Page 8                           GAO/HEHS-97-51 Nuclear Employee Safety Concerns
                             B-270675




Joint Process to             The joint process for investigating discrimination allegations is shown in
Investigate Discrimination   figure 1. A series of steps involving three components in Labor can lead to
Allegations Involves         restitution for an employee discriminated against for raising health and
                             safety concerns. A separate set of steps in NRC can lead to enforcement
Several Steps                action against a licensee who discriminates.




                             Page 9                          GAO/HEHS-97-51 Nuclear Employee Safety Concerns
                                         B-270675




Figure 1: Joint NRC-Labor Process for Action on Allegations of Discrimination by Nuclear Power Industry Employees Who
Raise Health and Safety Concerns




                                         Page 10                            GAO/HEHS-97-51 Nuclear Employee Safety Concerns
B-270675




Page 11    GAO/HEHS-97-51 Nuclear Employee Safety Concerns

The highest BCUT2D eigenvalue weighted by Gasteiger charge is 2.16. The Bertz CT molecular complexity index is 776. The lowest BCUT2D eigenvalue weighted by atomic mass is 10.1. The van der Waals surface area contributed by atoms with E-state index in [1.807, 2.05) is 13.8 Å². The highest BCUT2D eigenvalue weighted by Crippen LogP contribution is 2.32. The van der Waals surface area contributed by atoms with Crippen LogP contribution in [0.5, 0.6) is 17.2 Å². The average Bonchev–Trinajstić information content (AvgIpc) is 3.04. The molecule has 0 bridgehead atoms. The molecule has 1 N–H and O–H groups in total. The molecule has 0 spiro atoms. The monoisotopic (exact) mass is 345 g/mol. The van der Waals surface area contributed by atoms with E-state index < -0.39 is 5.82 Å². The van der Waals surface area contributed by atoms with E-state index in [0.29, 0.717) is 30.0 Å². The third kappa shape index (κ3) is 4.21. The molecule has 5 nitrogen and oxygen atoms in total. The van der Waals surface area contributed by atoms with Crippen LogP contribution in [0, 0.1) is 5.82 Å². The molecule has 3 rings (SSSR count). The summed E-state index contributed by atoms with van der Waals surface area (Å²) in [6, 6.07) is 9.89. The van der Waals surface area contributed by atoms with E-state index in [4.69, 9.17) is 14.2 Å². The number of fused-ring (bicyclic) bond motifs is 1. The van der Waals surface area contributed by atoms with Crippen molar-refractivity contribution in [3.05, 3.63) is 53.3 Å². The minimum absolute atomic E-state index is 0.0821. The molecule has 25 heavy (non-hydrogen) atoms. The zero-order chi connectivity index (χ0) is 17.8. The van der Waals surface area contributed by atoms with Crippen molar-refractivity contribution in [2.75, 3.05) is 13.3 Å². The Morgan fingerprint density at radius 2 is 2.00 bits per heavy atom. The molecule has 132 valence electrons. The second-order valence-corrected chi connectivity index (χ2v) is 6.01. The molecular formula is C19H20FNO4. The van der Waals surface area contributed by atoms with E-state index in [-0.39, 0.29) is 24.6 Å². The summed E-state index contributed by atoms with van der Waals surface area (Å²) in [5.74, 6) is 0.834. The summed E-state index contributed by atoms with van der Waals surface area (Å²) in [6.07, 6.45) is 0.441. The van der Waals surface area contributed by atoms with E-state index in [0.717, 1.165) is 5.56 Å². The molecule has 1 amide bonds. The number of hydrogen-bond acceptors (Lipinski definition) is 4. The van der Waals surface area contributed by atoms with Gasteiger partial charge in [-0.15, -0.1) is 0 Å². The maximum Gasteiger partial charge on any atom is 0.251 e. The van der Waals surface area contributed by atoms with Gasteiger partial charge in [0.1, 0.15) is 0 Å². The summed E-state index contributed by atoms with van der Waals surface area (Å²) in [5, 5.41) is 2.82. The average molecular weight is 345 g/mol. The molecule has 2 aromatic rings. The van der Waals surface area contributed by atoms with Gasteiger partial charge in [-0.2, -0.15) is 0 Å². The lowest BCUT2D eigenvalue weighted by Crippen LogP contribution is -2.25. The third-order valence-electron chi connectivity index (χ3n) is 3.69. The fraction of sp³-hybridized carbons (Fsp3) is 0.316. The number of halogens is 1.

B-270675




    The three components in Labor’s allegation process perform the following
    activities. Settlements between the parties may occur at any point in this
    process and are often made to minimize the expense and time involved for
    both the employee and the licensee in continuing a case. (The actual times
    for these steps are discussed in the next section under timeliness
    standards.)

•   OSHA: To receive restitution for being discriminated against by a licensee,
    an employee must file a complaint with OSHA within 180 days of the alleged
    discriminatory act. OSHA must complete the initial investigation within 30
    days, under the law. However, under Labor procedures, when necessary
    and preferably with the agreement of both parties, the 30-day limit may be
    exceeded. If either party does not agree with the OSHA decision, it may be
    appealed to Labor’s Office of Administrative Law Judges (OALJ) within 5
    calendar days.
•   OALJ: Within 7 days of the appeal, the ALJ assigned to the case is to
    schedule a hearing. All parties must be given at least 5 days notice of the
    scheduled hearing. Federal regulations state that requests for
    postponement of the ALJ hearing may be granted for compelling reasons.
    The ALJ is required to submit a recommended decision within 20 days of
    the hearing.
•   Office of the Secretary: The ALJ’s recommended decision is automatically
    reviewed by the ARB within the Secretary of Labor’s office.9 Either party
    may appeal the final Labor decision to the appropriate federal court of
    appeals within 60 days. Pursuant to the ERA, a final decision is not subject
    to judicial review in any criminal or other civil proceeding.

    For discrimination allegations filed directly with NRC or Labor, an NRC
    review panel, located in each regional office and headquarters, decides